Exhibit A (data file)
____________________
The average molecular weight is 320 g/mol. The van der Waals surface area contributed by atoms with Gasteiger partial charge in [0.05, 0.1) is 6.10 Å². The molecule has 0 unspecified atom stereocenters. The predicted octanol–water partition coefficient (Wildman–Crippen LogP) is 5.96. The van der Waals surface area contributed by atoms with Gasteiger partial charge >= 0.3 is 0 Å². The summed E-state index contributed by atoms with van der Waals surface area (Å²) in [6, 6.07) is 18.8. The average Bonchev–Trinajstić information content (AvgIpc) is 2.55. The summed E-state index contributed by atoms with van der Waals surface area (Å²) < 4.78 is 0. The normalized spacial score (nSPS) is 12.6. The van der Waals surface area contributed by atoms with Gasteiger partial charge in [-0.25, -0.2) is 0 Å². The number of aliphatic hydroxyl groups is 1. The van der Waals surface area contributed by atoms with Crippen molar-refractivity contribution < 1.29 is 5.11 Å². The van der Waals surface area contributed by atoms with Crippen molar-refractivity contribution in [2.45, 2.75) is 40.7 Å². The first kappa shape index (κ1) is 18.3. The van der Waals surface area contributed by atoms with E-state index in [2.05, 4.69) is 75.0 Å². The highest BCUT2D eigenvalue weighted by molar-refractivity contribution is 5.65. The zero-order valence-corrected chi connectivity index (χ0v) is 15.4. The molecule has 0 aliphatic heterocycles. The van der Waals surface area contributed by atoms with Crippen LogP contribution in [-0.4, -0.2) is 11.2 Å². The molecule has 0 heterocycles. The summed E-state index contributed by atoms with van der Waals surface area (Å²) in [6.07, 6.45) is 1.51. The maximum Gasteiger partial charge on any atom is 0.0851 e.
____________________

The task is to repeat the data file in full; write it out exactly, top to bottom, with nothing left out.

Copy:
The average molecular weight is 320 g/mol. The van der Waals surface area contributed by atoms with Gasteiger partial charge in [0.05, 0.1) is 6.10 Å². The molecule has 0 unspecified atom stereocenters. The predicted octanol–water partition coefficient (Wildman–Crippen LogP) is 5.96. The van der Waals surface area contributed by atoms with Gasteiger partial charge >= 0.3 is 0 Å². The summed E-state index contributed by atoms with van der Waals surface area (Å²) in [6, 6.07) is 18.8. The average Bonchev–Trinajstić information content (AvgIpc) is 2.55. The summed E-state index contributed by atoms with van der Waals surface area (Å²) < 4.78 is 0. The normalized spacial score (nSPS) is 12.6. The van der Waals surface area contributed by atoms with Gasteiger partial charge in [-0.25, -0.2) is 0 Å². The number of aliphatic hydroxyl groups is 1. The van der Waals surface area contributed by atoms with Crippen molar-refractivity contribution < 1.29 is 5.11 Å². The van der Waals surface area contributed by atoms with Crippen molar-refractivity contribution in [2.45, 2.75) is 40.7 Å². The first kappa shape index (κ1) is 18.3. The van der Waals surface area contributed by atoms with E-state index in [2.05, 4.69) is 75.0 Å². The highest BCUT2D eigenvalue weighted by molar-refractivity contribution is 5.65. The zero-order valence-corrected chi connectivity index (χ0v) is 15.4. The molecule has 0 aliphatic heterocycles. The van der Waals surface area contributed by atoms with Crippen LogP contribution in [-0.4, -0.2) is 11.2 Å². The molecule has 0 heterocycles. The summed E-state index contributed by atoms with van der Waals surface area (Å²) in [6.07, 6.45) is 1.51. The maximum Gasteiger partial charge on any atom is 0.0851 e.